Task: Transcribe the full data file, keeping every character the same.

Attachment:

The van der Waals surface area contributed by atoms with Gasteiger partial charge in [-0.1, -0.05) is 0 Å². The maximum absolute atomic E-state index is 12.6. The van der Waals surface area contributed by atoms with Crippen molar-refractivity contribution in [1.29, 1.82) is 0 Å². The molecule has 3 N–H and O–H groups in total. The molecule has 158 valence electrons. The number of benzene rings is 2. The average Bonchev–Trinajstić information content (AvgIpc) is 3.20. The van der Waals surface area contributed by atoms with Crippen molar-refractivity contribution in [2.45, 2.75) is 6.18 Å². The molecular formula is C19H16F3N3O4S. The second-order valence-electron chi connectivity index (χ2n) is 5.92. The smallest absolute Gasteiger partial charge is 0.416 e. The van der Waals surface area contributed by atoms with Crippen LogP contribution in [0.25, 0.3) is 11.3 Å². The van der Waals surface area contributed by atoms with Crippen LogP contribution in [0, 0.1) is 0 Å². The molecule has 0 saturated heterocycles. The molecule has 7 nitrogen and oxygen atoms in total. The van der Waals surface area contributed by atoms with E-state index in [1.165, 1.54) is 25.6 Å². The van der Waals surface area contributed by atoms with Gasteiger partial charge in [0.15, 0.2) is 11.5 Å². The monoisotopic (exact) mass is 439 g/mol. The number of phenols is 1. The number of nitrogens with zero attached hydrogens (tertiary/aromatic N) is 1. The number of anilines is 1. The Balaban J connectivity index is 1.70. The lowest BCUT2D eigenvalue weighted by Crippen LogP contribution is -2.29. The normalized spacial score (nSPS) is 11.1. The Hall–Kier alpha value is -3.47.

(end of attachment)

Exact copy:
The van der Waals surface area contributed by atoms with Gasteiger partial charge in [-0.1, -0.05) is 0 Å². The maximum absolute atomic E-state index is 12.6. The van der Waals surface area contributed by atoms with Crippen molar-refractivity contribution in [1.29, 1.82) is 0 Å². The molecule has 3 N–H and O–H groups in total. The molecule has 158 valence electrons. The number of benzene rings is 2. The average Bonchev–Trinajstić information content (AvgIpc) is 3.20. The van der Waals surface area contributed by atoms with Crippen molar-refractivity contribution in [2.45, 2.75) is 6.18 Å². The molecular formula is C19H16F3N3O4S. The second-order valence-electron chi connectivity index (χ2n) is 5.92. The smallest absolute Gasteiger partial charge is 0.416 e. The van der Waals surface area contributed by atoms with Crippen LogP contribution in [0.25, 0.3) is 11.3 Å². The van der Waals surface area contributed by atoms with Crippen LogP contribution in [0, 0.1) is 0 Å². The molecule has 0 saturated heterocycles. The molecule has 7 nitrogen and oxygen atoms in total. The van der Waals surface area contributed by atoms with E-state index in [1.165, 1.54) is 25.6 Å². The van der Waals surface area contributed by atoms with Gasteiger partial charge in [0.15, 0.2) is 11.5 Å². The monoisotopic (exact) mass is 439 g/mol. The number of phenols is 1. The number of nitrogens with zero attached hydrogens (tertiary/aromatic N) is 1. The number of anilines is 1. The Balaban J connectivity index is 1.70. The lowest BCUT2D eigenvalue weighted by Crippen LogP contribution is -2.29. The normalized spacial score (nSPS) is 11.1. The Hall–Kier alpha value is -3.47.